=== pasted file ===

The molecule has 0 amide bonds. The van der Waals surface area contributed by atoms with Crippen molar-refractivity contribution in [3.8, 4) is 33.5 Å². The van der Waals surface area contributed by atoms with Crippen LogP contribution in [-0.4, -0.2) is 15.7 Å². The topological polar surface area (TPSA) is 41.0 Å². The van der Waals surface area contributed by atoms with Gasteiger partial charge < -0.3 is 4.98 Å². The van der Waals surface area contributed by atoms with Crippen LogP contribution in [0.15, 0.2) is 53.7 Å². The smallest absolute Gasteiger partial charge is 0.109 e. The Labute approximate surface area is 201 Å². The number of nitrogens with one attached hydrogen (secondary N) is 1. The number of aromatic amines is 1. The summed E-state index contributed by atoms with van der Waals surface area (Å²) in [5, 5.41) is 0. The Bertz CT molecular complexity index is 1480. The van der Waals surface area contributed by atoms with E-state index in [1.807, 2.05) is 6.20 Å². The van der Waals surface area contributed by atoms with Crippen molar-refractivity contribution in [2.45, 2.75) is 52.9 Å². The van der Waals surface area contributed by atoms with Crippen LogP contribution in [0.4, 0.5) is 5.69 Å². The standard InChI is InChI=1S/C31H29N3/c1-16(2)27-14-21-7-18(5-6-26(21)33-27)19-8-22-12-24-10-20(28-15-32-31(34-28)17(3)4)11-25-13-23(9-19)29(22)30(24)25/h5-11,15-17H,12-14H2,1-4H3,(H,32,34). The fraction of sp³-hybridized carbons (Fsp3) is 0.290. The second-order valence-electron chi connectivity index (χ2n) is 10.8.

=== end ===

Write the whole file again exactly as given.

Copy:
The molecule has 0 amide bonds. The van der Waals surface area contributed by atoms with Crippen molar-refractivity contribution in [3.8, 4) is 33.5 Å². The van der Waals surface area contributed by atoms with Crippen LogP contribution in [-0.4, -0.2) is 15.7 Å². The topological polar surface area (TPSA) is 41.0 Å². The van der Waals surface area contributed by atoms with Gasteiger partial charge < -0.3 is 4.98 Å². The van der Waals surface area contributed by atoms with Crippen LogP contribution in [0.15, 0.2) is 53.7 Å². The smallest absolute Gasteiger partial charge is 0.109 e. The Labute approximate surface area is 201 Å². The number of nitrogens with one attached hydrogen (secondary N) is 1. The number of aromatic amines is 1. The summed E-state index contributed by atoms with van der Waals surface area (Å²) in [5, 5.41) is 0. The Bertz CT molecular complexity index is 1480. The van der Waals surface area contributed by atoms with E-state index in [1.807, 2.05) is 6.20 Å². The van der Waals surface area contributed by atoms with Crippen molar-refractivity contribution in [2.45, 2.75) is 52.9 Å². The van der Waals surface area contributed by atoms with Crippen LogP contribution in [0.4, 0.5) is 5.69 Å². The standard InChI is InChI=1S/C31H29N3/c1-16(2)27-14-21-7-18(5-6-26(21)33-27)19-8-22-12-24-10-20(28-15-32-31(34-28)17(3)4)11-25-13-23(9-19)29(22)30(24)25/h5-11,15-17H,12-14H2,1-4H3,(H,32,34). The fraction of sp³-hybridized carbons (Fsp3) is 0.290. The second-order valence-electron chi connectivity index (χ2n) is 10.8.